No matter how I slice it, I can’t seem to get away from wine country. Nor do I want to. This past Friday night, my dear friends Martha and Melissa and I went to the French Laundry in Yountville for dinner.
Now, I don’t think I’m going to try and write a review of the French Laundry. Everyone’s done it already and, well, what’s the point? It was the French Laundry. It was amazing, of course. That kitchen does things with artichokes that slay me. If I could live like a doormouse under their stairs and be fed those artichokes all day long, I’d be happy (and, okay, maybe another dozen or so favorite selections from the menu, since the kitchen is right there).
I’m lucky because they started doing their offal tasting menu again in February, which means that Melissa, Martha, and I got the Chef’s Tasting, the Vegetable, and the Offal menus, respectively, and got to try every single dish on offer (to the non-VIPs) that night. That was really cool. A three-top is usually a strange number, and this time it worked to our advantage.
If I were choosing all over again, I’d still get the Offal, hands down. Instead of the famous salmon coronet to start, I got chicken live mousse, one of my favorite things in the world. My scallop for the fish course came with a sauce studded with glistening white orbs of bone marrow (not my favorite combination since I like light, clean flavors with scallops, but I’ll take bone marrow with pretty much anything). As Melissa dove into her pork belly, I got the most delicious tripe and whipped potato bowl. The last tripe I had was a skanky cup of tangy innards from a street vendor in Hong Kong. As the French Laundry Cookbook makes clear, the Laundry’s was cleaned to perfection, but so much so that it was missing a little of that foul animal bile and acid taste that I love so much. Still, I would eat thirty more of these if only Team Keller delivered.
The crowning jewel of the evening was the deconstructed lamp and kale. This was an offal showcase, with kidney, heart, sweetbreads, brains, and neck meat represented (the latter in a perfect bite-sized raviolli that exploded on the tongue with intense lambiness…a perfect portion for such a heavy preparation). I moved my way up the ladder of organs on the plate, and my favorite texture sensation of the night was the juicy pillowy sweetbreads then seeming to swell into the even sweeter and more custardy brains from one bite to the next. Oddly enough (sarcasm), I was the only person at my table to try it! Martha had some liver but Melissa demurred from the whole dish…and then ran out of steam on her “Calotte de Bœuf,” and, well, I couldn’t exactly orphan it, could I?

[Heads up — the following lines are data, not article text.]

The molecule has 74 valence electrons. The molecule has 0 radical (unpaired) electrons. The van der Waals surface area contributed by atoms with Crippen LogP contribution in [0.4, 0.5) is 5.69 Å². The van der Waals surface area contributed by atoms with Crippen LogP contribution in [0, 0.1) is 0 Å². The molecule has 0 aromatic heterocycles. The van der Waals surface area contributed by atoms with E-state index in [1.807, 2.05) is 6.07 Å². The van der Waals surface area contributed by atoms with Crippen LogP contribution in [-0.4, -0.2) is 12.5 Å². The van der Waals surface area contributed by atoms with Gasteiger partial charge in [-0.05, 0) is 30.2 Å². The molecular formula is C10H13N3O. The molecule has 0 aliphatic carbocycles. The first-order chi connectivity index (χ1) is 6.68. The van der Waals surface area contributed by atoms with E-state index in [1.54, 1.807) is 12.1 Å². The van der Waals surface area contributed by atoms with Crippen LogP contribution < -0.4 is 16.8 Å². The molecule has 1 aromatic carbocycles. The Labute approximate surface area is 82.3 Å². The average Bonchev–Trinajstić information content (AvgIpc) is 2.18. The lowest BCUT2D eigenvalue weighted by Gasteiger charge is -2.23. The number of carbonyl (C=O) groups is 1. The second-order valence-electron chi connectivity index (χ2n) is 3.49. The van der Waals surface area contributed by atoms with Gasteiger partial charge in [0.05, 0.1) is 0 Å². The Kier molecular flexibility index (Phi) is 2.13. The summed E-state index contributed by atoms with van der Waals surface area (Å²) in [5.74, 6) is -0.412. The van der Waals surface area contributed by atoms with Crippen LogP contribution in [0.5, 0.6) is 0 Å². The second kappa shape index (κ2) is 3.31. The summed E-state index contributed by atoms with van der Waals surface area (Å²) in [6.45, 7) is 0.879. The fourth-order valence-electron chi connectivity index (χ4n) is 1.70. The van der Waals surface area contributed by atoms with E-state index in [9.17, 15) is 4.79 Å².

The best thing about eating with Martha and Melissa is that they leave a lot of food on the table. (This is not, however, a good thing if you are trying to eat less, though I don’t know anyone who goes to the Laundry with that goal in mind.) Martha is allergic to shellfish and alcohol, so all dishes with those ingredients flowed my way (including a delicious cheese course spiked with Pliny the Elder IPA!). Melissa is a tiny little munchkin who gets full easily and doesn’t usually eat much for dinner (!!!). She put in a downright impressive showing on Friday (fortunately and unfortunately, sigh) but, still, I got to reap a lot of rewards by going with these two. (Their lovely company, of course, is the biggest benefit of all…but we’re talking about food here, folks.)
One of the highlights of the meal was Martha’s chocolate souffle with a citrus caramel. If I could shrink myself down–and, believe me, this fantasy was especially attractive after three hours of eating–and live inside one of those sweet souffle bubbles like a little Sea Monkey, nibbling a bit off my home each day, I would be the happiest creature alive. (Until the souffle deflated and smothered me to death in a delicious tragedy, of course.)
My dessert, punnily called “Sanguine,” was a rich chocolate tart with a secret ingredient–blood. Though I couldn’t really taste it, I like the idea: both dark chocolate and blood are bitter and have minerality to them. Still, chocolate tarts, whether vampire-friendly or not, can’t get a rise out of me anymore, so I was much more interested in the souffle and the Coffee and Doughnuts which came after. (And some real coffee, to combat the food coma.)
We ended up staying in Yountville that night (booking a hotel room during dinner…class act), and the next day I returned to the scene of the crime to walk around the beautiful gardens that are across the road from the restaurant.
A perfect end to an amazing jaunt to wine country. And…then I didn’t eat for the entire weekend, subsisting on water and beet/kale/carrot/apple juice. The agony and the ecstasy, indeed!